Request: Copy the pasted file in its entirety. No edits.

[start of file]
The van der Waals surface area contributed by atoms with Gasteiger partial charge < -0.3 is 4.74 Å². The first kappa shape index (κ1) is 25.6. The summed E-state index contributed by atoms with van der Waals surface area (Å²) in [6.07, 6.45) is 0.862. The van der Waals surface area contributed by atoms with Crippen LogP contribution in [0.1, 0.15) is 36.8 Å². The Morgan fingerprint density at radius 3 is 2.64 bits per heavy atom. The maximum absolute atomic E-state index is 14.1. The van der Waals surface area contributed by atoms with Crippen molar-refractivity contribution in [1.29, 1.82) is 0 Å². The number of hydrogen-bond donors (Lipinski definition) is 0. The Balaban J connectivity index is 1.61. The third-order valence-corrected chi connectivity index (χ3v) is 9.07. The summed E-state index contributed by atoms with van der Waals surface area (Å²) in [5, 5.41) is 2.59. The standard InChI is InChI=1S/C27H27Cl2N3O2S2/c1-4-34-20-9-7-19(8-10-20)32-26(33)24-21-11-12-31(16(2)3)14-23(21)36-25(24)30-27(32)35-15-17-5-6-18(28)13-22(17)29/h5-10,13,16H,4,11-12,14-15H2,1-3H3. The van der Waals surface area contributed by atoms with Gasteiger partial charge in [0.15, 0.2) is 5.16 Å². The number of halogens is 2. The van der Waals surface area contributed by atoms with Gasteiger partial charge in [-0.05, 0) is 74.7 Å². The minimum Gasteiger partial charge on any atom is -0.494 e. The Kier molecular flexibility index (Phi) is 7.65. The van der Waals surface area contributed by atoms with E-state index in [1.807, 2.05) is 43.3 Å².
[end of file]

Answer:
The van der Waals surface area contributed by atoms with Gasteiger partial charge < -0.3 is 4.74 Å². The first kappa shape index (κ1) is 25.6. The summed E-state index contributed by atoms with van der Waals surface area (Å²) in [6.07, 6.45) is 0.862. The van der Waals surface area contributed by atoms with Crippen LogP contribution in [0.1, 0.15) is 36.8 Å². The Morgan fingerprint density at radius 3 is 2.64 bits per heavy atom. The maximum absolute atomic E-state index is 14.1. The van der Waals surface area contributed by atoms with Crippen molar-refractivity contribution in [1.29, 1.82) is 0 Å². The number of hydrogen-bond donors (Lipinski definition) is 0. The Balaban J connectivity index is 1.61. The third-order valence-corrected chi connectivity index (χ3v) is 9.07. The summed E-state index contributed by atoms with van der Waals surface area (Å²) in [5, 5.41) is 2.59. The standard InChI is InChI=1S/C27H27Cl2N3O2S2/c1-4-34-20-9-7-19(8-10-20)32-26(33)24-21-11-12-31(16(2)3)14-23(21)36-25(24)30-27(32)35-15-17-5-6-18(28)13-22(17)29/h5-10,13,16H,4,11-12,14-15H2,1-3H3. The van der Waals surface area contributed by atoms with Gasteiger partial charge in [0.15, 0.2) is 5.16 Å². The number of halogens is 2. The van der Waals surface area contributed by atoms with Gasteiger partial charge in [-0.05, 0) is 74.7 Å². The minimum Gasteiger partial charge on any atom is -0.494 e. The Kier molecular flexibility index (Phi) is 7.65. The van der Waals surface area contributed by atoms with E-state index in [1.807, 2.05) is 43.3 Å².